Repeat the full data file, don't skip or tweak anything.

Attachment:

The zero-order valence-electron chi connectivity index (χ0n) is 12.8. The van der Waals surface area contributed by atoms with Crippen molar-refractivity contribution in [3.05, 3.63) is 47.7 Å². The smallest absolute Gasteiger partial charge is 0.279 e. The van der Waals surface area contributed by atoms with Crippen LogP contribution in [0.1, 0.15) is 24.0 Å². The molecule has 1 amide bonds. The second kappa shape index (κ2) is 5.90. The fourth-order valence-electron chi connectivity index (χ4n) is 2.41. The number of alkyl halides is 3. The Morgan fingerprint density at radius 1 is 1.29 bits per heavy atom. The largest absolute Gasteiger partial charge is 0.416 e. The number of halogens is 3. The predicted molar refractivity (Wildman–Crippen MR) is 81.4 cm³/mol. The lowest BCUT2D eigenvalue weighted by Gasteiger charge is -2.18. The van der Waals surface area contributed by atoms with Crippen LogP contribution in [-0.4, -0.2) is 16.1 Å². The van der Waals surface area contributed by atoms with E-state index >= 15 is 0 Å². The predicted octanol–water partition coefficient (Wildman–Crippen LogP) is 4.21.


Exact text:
The zero-order valence-electron chi connectivity index (χ0n) is 12.8. The van der Waals surface area contributed by atoms with Crippen molar-refractivity contribution in [3.05, 3.63) is 47.7 Å². The smallest absolute Gasteiger partial charge is 0.279 e. The van der Waals surface area contributed by atoms with Crippen LogP contribution in [0.1, 0.15) is 24.0 Å². The molecule has 1 amide bonds. The second kappa shape index (κ2) is 5.90. The fourth-order valence-electron chi connectivity index (χ4n) is 2.41. The number of alkyl halides is 3. The Morgan fingerprint density at radius 1 is 1.29 bits per heavy atom. The largest absolute Gasteiger partial charge is 0.416 e. The number of halogens is 3. The predicted molar refractivity (Wildman–Crippen MR) is 81.4 cm³/mol. The lowest BCUT2D eigenvalue weighted by Gasteiger charge is -2.18. The van der Waals surface area contributed by atoms with Crippen LogP contribution in [-0.4, -0.2) is 16.1 Å². The van der Waals surface area contributed by atoms with E-state index >= 15 is 0 Å². The predicted octanol–water partition coefficient (Wildman–Crippen LogP) is 4.21.